Writer: Faizan Mustafa*
This may be difficult for television anchors to accept but many jurists do question the idea that all law must come from the State. The divide between the socialists and liberals is clearly visible. “Legal pluralism” and “radical libertarianism” are well-recognised scholarly traditions. There is a consensus that the State is not the only source of law. History has many instances of pluralistic legal systems in which multiple sources of law have existed. It is strange that the Law Commission is not able to find much merit in the concept of “legal pluralism”. It is worried about what it has called utter confusion due to various personal laws and has circulated a list of 16 questions inviting people’s opinion on the uniform civil code (UCC).
Amendments to a community’s personal law with a view to bringing about changes for its betterment are one thing. But tinkering with the enactment for the sole purpose of introducing “uniformity” is another.
The framers of the Constitution have used the term “uniform” in Article 44 and not “common” because “common” means one and same in all circumstances whatsoever and “uniform” means “same in similar conditions”. It is an erroneous perception that we have different personal laws because of religious diversity. As a matter of fact, laws differ from state to state. It seems the framers of the Constitution did not intend uniformity in the sense of one law for the whole country because the powers to legislate in respect of personal laws have been given to both Parliament and the assemblies.
Even all Hindus in the country are not governed by one law. Marriage among close relatives is prohibited in the north but is permitted in the south. It is also true for the Muslims and Christians. The Constitution protects the local customs of Nagaland. Similar protection is enjoyed by the people in Meghalaya and Mizoram. Let us take Goa, as an example. It is repeatedly mentioned that Goa has a UCC. But then the Hindus of Goa are still governed by the Portuguese family and succession laws. The reformed Hindu law of 1955-56 is not applicable to them. Unreformed Shastric Hindu law on marriage, divorce, adoption and joint family is very much valid. The same is true for the Goan Muslims because the Shariat Act of 1937 has not been extended to Goa. Thus, they are governed by Portuguese law as well as Shastric Hindu law and not by Muslim personal law. It is shocking to note that the Special Marriage Act, which is a sort of a progressive civil code, has also not been extended to Goa. Even in Jammu and Kashmir, local Hindu law statutes differ from central enactments. The Shariat Act of 1937 is not applicable to Jammu and Kashmir either, and thus the Muslims continue to be governed by customary law, which, in many ways, is at variance with Muslim personal law.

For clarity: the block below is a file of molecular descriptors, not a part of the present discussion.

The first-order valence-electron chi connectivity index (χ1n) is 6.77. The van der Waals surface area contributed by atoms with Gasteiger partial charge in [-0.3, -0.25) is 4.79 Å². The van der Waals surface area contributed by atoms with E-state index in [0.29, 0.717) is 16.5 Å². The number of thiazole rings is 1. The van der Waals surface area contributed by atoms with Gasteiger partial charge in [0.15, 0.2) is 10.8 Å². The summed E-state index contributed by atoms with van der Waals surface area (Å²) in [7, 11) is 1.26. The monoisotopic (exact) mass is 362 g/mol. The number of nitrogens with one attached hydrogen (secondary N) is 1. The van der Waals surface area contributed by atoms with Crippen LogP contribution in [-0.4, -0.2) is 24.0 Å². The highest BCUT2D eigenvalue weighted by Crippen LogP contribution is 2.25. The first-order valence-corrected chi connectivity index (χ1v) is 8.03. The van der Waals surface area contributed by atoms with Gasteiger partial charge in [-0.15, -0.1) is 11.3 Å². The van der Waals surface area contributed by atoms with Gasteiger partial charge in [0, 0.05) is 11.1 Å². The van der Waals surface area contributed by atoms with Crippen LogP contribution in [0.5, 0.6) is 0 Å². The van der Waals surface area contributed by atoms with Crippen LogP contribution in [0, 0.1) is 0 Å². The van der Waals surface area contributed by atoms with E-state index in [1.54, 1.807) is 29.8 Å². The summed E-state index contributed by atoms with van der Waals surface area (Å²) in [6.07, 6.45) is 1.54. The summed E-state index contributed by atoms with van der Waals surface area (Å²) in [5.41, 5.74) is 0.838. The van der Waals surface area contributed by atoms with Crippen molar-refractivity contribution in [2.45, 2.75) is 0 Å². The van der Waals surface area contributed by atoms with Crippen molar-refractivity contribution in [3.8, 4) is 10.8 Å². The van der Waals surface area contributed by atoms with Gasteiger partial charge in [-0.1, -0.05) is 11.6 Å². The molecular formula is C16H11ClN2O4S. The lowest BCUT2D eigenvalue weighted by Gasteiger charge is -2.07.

The universality of the law is not an end in itself as the right to cultural relativism is a recognised human right . Amendments to a community’s personal law with a view to bringing about changes for its betterment are one thing. But tinkering with the enactment for the sole purpose of introducing “uniformity” is another. The former may be an act of reform while the latter a piece of arbitrary action that may attract the disapproval of the community and create polarisation. A just code would be better than a UCC. A UCC cannot and should not be enacted in one go. Piecemeal reform is the only option.
*Faizan Mustafa is vice-chancellor, NALSAR University of Law, Hyderabad